Want to Study Politics Through Clearing? Apply to University of Southampton

Want to know why UK citizens are so disillusioned with politics and what can be done about it? We’re on it. Interested in studying British politics and elections? We’re the home of the Telegraph’s Polling Observatory. Additionally, our students engage in real-world research with prospective employers. For more reasons to study Politics and International Relations at University of Southampton, explore the diversity of content written by staff and students on our group blog here at SotonPolitics.org.

If you’re interested in studying Politics at the University of Southampton, we’ll spare you a labyrinth of confusing websites. From 8:00 a.m. Thursday morning, just call our hotline 02380 598989 and say you want to apply for a Politics degree!

(If you really love websites you can learn more about clearing at Southampton here.)

A Debate on Ukraine, Crimea, Russia and International Law’s (In)Capacity

Tonight, academics from Southampton Law School and Southampton University’s Department of Politics and International Relations will debate the place of international law in the Crimean crisis and ask what it means to brand Russia’s action ‘illegal’. The debate will be held tonight at 6pm in Building 46, Lecture Theatre A (Room 3.001).

Professor Rod Rhodes awarded #PSA2014 Special Recognition Award

RAWR 1

Professor Rod Rhodes of the Department of Politics & International Relations, University of Southampton, has been awarded a Special Recognition Award by the UK Political Studies Association. The award was the unanimous choice of a jury of distinguished academics and journalists who met recently at Westminster. The jurors agreed that Rod’s contribution to political science has been outstanding and increased enormously understanding of how government works and done much to raise the esteem of the discipline. The award was presented by Shami Chakrabarti, Director of Liberty (The National Council for Civil Liberties) at the recent Political Studies Association Annual Conference in Manchester.

You can read more about Rod’s work on his website.

Poster Session for @sotonpolitics Undergraduate Dissertation Projects

By Matt Ryan, Politics & International Relations

photo (1) photo

The coolest but often most challenging piece of work for undergraduates is their final year dissertation – a 10000 word paper based on their own research , conducted under supervision of a member of academic staff. The hardest part of this process often comes at the beginning. Students need to find a research question and a method of answering that question that stands up to scrutiny. One of the most difficult challenges in research is taking the questions and hunches we have about what is going on ‘out there’ in the world and turning them into research proposals – that is focused, methodical approaches to understanding the conundrums of social and political phenomena. We start out like children in a sweet shop. We want to consume all the information we can get but this would take too long and if we just try to stuff our face the conclusion won’t be much to look at anyway! At Southampton from the beginning we work closely with students to guide their research and we have introduced numerous teaching innovations to our second year methods module that I convene with @jmrphy to help them along.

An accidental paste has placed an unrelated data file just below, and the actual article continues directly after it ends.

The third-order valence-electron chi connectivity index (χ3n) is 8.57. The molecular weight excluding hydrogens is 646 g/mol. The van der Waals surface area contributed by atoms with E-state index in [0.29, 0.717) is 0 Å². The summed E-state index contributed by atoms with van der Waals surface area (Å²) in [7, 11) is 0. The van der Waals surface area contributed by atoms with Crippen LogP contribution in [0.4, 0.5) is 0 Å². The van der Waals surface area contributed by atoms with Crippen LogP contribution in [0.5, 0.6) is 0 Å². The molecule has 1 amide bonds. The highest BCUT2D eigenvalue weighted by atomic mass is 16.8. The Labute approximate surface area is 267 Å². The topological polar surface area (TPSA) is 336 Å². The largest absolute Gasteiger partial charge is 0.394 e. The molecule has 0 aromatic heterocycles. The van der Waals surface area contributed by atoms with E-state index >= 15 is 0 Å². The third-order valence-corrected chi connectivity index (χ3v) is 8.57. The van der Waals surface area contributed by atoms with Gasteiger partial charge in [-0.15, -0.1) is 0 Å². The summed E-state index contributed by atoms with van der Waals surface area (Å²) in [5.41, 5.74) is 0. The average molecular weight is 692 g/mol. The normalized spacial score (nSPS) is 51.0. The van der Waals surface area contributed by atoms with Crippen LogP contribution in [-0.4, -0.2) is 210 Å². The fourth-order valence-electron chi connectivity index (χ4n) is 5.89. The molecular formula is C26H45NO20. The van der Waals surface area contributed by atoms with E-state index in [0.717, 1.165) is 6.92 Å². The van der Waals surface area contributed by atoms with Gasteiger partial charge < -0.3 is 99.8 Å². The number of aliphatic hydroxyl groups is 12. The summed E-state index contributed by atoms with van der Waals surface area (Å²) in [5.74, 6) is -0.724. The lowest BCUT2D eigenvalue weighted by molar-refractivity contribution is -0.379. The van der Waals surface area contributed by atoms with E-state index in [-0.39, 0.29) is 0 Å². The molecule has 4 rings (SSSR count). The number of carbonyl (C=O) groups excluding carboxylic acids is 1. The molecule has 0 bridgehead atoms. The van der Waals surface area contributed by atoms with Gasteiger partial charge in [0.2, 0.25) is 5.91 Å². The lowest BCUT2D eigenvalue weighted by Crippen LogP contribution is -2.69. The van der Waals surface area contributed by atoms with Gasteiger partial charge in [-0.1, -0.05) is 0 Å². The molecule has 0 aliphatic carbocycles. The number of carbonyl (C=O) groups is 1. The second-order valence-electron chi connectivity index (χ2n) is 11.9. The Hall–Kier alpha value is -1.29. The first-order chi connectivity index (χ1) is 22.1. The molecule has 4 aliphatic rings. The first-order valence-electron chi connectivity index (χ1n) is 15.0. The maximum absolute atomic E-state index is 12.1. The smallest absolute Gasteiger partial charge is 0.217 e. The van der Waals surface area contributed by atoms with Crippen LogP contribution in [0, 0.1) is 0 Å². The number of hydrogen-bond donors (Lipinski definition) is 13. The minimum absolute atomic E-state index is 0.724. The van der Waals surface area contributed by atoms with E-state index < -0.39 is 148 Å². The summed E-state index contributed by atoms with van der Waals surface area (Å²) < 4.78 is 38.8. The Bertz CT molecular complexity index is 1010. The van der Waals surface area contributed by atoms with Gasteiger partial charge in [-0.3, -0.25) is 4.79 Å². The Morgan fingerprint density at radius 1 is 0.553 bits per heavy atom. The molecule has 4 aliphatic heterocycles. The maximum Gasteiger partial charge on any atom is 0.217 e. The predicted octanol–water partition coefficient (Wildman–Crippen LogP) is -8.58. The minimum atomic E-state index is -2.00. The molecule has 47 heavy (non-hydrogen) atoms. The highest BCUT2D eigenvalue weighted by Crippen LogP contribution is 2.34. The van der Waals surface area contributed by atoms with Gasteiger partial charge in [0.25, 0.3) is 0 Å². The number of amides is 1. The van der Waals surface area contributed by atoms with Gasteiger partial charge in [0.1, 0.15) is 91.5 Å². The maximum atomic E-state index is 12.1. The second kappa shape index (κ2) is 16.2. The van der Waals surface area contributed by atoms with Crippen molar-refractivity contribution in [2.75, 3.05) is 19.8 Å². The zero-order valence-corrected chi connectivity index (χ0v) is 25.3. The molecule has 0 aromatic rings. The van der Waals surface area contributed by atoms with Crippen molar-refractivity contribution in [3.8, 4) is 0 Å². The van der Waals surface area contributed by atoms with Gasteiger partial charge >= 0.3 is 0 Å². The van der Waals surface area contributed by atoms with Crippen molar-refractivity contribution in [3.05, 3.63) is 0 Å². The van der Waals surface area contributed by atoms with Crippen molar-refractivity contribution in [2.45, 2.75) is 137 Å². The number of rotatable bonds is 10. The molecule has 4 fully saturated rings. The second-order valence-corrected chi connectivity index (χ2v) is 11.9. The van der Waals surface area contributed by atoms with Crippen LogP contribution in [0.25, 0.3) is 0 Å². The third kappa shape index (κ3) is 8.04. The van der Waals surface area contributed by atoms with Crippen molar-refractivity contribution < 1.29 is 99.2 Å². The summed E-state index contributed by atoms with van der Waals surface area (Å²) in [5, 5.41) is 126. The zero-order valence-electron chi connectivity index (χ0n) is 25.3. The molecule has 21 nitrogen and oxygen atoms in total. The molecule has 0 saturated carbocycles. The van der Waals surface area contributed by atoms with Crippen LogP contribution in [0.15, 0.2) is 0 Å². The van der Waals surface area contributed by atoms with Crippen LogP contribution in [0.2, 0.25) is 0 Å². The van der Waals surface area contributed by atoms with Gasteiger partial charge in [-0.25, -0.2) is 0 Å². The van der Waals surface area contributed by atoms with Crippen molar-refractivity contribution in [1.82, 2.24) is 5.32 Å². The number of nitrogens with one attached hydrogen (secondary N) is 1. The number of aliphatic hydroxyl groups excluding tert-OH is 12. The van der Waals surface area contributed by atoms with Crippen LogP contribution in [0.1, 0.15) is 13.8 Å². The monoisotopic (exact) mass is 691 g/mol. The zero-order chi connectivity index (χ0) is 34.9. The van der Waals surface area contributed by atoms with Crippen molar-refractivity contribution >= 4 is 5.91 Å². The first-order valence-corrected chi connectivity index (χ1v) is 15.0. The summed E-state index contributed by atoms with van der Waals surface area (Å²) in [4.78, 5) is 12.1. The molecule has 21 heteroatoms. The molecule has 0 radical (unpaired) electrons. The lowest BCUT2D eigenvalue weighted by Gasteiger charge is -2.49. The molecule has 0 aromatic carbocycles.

Academics regularly use posters as a medium to communicate their research at conferences. They are an extremely useful and undervalued tool – they force the researcher to think carefully about how their research should appeal to an audience that is not captive (it is easier to move past a poster than walk out of a presentation). They also discipline us to think about how research can be communicated and understood quickly and easily.  This year, developing a great idea first shared by @Alison_statham at DMU (see here), we asked 2nd year students to design a poster to communicate their research proposals. On Wednesday we held a special event where they presented their posters to their colleagues (students and us staff). There was a great buzz of excitement and a superb collegiate atmosphere with students and staff feeding back to one another on research plans. We were really impressed with our students work. We certainly found that students were inspired to be creative, adding a bit of personality to their research, but also they were a lot more focused in communicating logical approaches to social inquiry. It is always a great challenge even for experienced researchers to guide students through what can be a challenging process but a very rewarding one when we see the quality of their work.

Ukraine, Crimea, Russia and International Law’s (In)Capacity: invitation to a debate

By Dr Kamil Zwolski, Politics and International Relations

The language of international law has dominated news coverage and commentary on recent events in Crimea. Most international lawyers have condemned Russia’s ‘unlawful’ use of force and its ‘illegal annexation’ of Crimea.

Reflecting on international legal reaction to recent events in Crimea and public perceptions of international law’s capacity to address such crises, academics from Southampton Law School and Southampton University’s Department of Politics and International Relations will debate the place of international law in the Crimean crisis and ask what it means to brand Russia’s action ‘illegal’. We hope you will join us, and join the debate.

The debate will be held on May 1st at 6pm in Building 46, Lecture Theatre A (Room 3.001).

You can register here.